As most people know the Catholic Church is organised in a hierarchical way. It also one of the things that some people complain most about: that her hierarchy shows how backward the church is, how it is all about pay, pray, and obey, and that really it’s the most obvious sign that being Catholic is about the worst choice you could make for your life. Now there there are already problems with this argument. One of these is that there is no society, family, or organisation which exists without hierarchy. So if I don’t like hierarchy then I have to opt out of every single kind of social interaction there is.
In today’s readings Jesus gives us a second reason: the church is hierarchical because he wants it that way. And why does he want it that way? Because God himself is hierarchical. As Jesus said repeatedly throughout all the Gospels, while they are co-equal, it’s the Father in all eternity who comes first, begetting, the Son, and the Father and the Son who then spirate the Holy Spirit. Father, and then the Son, and then the Holy Spirit. And being hierarchical, everything that God does is done in a hierarchical way. So the whole cosmos is hierarchical. The Bible is a radically hierarchical book. Even human beings before sin are hierarchical. And this is good news for two reasons: one – God has everything under control, in good order, and we need worry about nothing; and two, each of us has has a crucial and unique place, each of us is infinitely valuable, in God’s plan.
Even the most revolutionary amongst us knows the value of hierarchy because that’s something every human being desires: peace, good order. And we hate the disorder in our hearts. This is what the alleluia verse is talking about: May the peace of Christ reign in your hearts, because it is for this that you were called together as part of one body. So first the importance of hierarchy in our hearts – having self-control so that peace rules in our hearts; and second, since our desires are in their proper place, we don’t cause disorder in the world either by jealousy or hatred – and so there is peace in the world too.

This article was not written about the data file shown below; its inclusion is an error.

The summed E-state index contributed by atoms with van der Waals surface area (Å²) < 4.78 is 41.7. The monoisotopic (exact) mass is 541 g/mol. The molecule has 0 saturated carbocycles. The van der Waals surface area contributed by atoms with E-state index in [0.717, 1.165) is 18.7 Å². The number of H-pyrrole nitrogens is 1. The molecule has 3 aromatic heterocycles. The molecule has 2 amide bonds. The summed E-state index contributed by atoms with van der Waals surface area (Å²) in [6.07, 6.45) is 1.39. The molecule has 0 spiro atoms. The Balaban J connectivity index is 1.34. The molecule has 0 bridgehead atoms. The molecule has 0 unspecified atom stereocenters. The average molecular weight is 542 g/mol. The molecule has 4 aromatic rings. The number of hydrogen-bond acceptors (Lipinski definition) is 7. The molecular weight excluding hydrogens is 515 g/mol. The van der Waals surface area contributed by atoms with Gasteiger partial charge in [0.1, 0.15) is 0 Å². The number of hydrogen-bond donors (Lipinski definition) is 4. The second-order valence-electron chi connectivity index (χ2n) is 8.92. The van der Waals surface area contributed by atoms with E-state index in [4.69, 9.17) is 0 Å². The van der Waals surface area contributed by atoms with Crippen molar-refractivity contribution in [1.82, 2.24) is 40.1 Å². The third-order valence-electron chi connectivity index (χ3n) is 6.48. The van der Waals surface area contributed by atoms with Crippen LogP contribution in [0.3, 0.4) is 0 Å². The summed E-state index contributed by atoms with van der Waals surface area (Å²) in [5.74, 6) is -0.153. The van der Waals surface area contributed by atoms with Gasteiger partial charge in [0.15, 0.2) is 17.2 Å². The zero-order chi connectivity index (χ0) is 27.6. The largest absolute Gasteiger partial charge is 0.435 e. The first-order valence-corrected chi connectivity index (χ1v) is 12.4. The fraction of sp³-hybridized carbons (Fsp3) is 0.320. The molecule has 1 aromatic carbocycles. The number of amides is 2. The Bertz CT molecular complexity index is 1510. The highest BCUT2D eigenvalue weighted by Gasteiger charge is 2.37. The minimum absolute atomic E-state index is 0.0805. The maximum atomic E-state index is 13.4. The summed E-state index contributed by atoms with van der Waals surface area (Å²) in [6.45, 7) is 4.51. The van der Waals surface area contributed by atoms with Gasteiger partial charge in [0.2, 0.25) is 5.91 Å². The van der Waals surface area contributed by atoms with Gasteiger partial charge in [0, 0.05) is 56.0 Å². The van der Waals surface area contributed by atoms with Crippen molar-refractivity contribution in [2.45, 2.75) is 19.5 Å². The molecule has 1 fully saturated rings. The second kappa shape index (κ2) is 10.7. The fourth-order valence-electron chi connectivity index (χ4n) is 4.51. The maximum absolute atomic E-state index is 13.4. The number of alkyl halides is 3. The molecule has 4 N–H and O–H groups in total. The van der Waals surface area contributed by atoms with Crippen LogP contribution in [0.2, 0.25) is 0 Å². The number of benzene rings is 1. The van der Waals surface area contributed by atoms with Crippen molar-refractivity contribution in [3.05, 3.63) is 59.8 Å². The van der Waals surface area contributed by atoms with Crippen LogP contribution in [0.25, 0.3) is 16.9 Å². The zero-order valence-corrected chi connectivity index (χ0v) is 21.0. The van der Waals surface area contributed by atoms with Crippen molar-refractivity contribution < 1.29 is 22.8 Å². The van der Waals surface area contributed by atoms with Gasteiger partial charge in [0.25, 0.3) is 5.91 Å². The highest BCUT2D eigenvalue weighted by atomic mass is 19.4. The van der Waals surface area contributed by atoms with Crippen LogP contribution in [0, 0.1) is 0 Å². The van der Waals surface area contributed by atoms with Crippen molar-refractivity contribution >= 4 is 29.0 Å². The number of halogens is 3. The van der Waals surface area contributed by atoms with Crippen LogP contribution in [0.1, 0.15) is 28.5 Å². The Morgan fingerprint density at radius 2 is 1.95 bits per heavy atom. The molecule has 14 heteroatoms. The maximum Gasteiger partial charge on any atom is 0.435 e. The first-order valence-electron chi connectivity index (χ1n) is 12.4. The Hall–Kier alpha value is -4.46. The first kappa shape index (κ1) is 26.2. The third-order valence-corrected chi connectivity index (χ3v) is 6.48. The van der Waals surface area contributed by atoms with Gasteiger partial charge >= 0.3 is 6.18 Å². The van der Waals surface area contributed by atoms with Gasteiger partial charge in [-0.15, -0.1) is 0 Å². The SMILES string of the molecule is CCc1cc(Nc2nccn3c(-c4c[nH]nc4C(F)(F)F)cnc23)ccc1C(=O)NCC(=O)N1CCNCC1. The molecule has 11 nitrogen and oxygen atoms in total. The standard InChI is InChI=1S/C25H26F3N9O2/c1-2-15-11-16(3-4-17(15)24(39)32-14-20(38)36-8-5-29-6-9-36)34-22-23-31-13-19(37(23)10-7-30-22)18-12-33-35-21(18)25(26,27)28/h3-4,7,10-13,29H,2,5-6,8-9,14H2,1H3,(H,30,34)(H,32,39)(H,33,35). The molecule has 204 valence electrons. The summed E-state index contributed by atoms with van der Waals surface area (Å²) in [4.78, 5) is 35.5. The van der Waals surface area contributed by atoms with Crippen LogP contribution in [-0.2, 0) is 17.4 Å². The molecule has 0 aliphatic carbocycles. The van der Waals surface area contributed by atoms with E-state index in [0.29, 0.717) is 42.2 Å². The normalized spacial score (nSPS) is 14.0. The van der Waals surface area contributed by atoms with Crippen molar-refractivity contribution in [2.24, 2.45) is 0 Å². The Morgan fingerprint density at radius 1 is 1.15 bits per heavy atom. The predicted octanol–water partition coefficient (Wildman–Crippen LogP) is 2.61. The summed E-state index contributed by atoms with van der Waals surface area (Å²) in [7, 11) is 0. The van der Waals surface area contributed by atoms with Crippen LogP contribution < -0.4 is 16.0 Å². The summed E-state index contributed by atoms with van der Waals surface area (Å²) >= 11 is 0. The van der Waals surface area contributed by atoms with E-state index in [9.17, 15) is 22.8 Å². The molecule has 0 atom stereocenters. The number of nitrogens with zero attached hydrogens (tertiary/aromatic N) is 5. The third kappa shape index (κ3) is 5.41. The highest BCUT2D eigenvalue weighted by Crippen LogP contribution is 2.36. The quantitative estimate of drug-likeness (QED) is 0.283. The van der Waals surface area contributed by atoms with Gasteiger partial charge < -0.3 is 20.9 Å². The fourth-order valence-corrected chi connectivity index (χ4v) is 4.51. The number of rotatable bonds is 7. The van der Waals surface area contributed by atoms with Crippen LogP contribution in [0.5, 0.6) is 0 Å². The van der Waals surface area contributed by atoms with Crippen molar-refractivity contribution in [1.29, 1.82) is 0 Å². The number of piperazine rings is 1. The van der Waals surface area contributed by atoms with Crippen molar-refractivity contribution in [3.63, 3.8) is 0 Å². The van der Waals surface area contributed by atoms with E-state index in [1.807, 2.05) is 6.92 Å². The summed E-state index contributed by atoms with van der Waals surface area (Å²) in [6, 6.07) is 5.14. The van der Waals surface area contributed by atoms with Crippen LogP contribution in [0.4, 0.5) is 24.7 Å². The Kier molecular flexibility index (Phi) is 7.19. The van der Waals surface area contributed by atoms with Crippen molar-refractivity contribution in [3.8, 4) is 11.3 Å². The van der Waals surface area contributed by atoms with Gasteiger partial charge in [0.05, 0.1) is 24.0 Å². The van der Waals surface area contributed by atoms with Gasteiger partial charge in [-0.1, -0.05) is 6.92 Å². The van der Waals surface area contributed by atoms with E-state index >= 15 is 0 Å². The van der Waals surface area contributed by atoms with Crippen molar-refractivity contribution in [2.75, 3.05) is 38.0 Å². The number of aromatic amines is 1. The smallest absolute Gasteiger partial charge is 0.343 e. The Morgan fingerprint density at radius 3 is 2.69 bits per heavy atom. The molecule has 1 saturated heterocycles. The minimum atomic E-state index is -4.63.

And so it is not surprising at all to see that Jesus too is into hierarchy. And we hear it in the gospel today. The Lord appointed 72 others and sent them out ahead of him, in pairs, to all the towns and places he himself was to visit. So there’s a few things that we can see. Firstly, that Jesus chooses some people and not others for a certain task. The Lord appointed 72 others. He then sends them out ahead of him. In other words, he sends these people out to announce it and prepare the way and to serve in a special way and to act in his name. This is what St Paul is talking about when he says the only thing I can boast about is the cross of Our Lord Jesus Christ, through whom the world is crucified to me, and I to the world. Because this is what being a bishop or priest, being a pastor, a good Shepherd is about: putting things in order, that he is laying down our life for the sheep.This is why St Paul can say I want no more trouble from anybody after this; the marks on my body are those of Jesus. In other words, Paul’s authority is his willingness to share in the the love of Christ, to be crucified for his sheep. Marked by love.
This is why today’s psalm invites us the church, the new Jerusalem to rejoice: Rejoice, Jerusalem, be glad for her, all you who love her! We rejoice because we have received the gift of hierarchy from our beloved, who gives each of us a unique and important place, who orders the disorder in our hearts into peace, and you gives us lovers, shepherds who are willing to respond to his call and sacrifice themselves with him for the love of the sheep. For that is love: the gift of myself in view of the good of the other. Hierarchy means that each of us is called to get the order right, not to take for me and live alone, but to give myself in view of the good of the other and so be surrounded by brothers and sisters who I love.Let us pray for all of us that we all love each other and serve each other as we should.